5 out of 5 stars
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Welcome to the world of an Autistic mind. Where a confusing array of thoughts are brought together in heartbreakingly simple yet complex lines of prose that dance across the page. Zarqnon the Embarrassed, also known as JW McLaughlin, writes of his years before discovering he was on the spectrum. In his own words, the book is "an abstract autobiography wrapped in a metaphorical narrative."
He paints a vivid picture of clashing emotions and the inner turmoil of Autism with broad strokes and gossamer lines. I wanted to weep for the young Zarqnon, who never felt he belonged anywhere or with anyone. The pain he carried all those years is plain for one to see. Even the light-hearted poems about his keys are deep with unexpressed emotions.
I love that he has come to embrace his Autism and uses his unique way of seeing things to express himself. The artwork in the book is exceptional. A legally blind man named Frank Louis Allen, who, by the way, is also autistic, does all the artwork. Both author and artist show how an autistic diagnosis is not the end of anything; it is just the beginning. They gleefully proclaim their own brand of weirdness while inviting you into their world to share the joy of self-acceptance.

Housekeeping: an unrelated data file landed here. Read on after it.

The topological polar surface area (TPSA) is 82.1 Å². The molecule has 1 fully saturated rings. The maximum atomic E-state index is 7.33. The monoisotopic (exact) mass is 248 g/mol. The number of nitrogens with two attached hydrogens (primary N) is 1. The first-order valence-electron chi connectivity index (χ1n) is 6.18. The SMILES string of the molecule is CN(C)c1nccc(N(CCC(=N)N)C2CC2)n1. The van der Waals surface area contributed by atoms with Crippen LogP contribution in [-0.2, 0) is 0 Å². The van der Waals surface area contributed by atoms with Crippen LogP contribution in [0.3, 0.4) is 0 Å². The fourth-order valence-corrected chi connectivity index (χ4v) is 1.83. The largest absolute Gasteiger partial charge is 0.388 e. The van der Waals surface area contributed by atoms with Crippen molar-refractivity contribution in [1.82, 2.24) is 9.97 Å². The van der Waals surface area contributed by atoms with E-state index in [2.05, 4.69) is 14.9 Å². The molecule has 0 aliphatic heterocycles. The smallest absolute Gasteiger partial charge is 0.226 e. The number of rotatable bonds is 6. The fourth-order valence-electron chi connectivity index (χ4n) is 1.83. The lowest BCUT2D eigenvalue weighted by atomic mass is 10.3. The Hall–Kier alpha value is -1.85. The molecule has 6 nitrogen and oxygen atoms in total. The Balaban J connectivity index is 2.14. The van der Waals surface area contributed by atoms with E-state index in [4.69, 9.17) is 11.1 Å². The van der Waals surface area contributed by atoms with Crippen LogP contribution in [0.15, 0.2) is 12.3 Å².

Reading this work has helped me better understand a very important person in my life. He is a remarkable young man who was just diagnosed and struggled with much of the same feelings that Zarqnon does. I hope this book is widely read. It could help the non-autistic to be better people. We tend to shy away from people who are different when we should be taking the time to know them. Each person is different, some just more so than others. You never know what you can learn from a uniquely thinking person. One of my favorite poems talks of the dark cloud, and God has never left him.
I can not find a single thing to dislike or change in this work. The Fantastical Keys Of Darius Newton Archibank is a strange, wonderful, and quirky work by a talented writer and an equally talented artist.
I could not spot any errors, and the wording was excellent, earning this book 5 out of 5 stars.
There is a mention of God and Jesus; however, I do not think it would offend anyone the way it is written. The writing and depth might be more suited to teens and above.
The Fantastical Keys of Darius Newton Archibank
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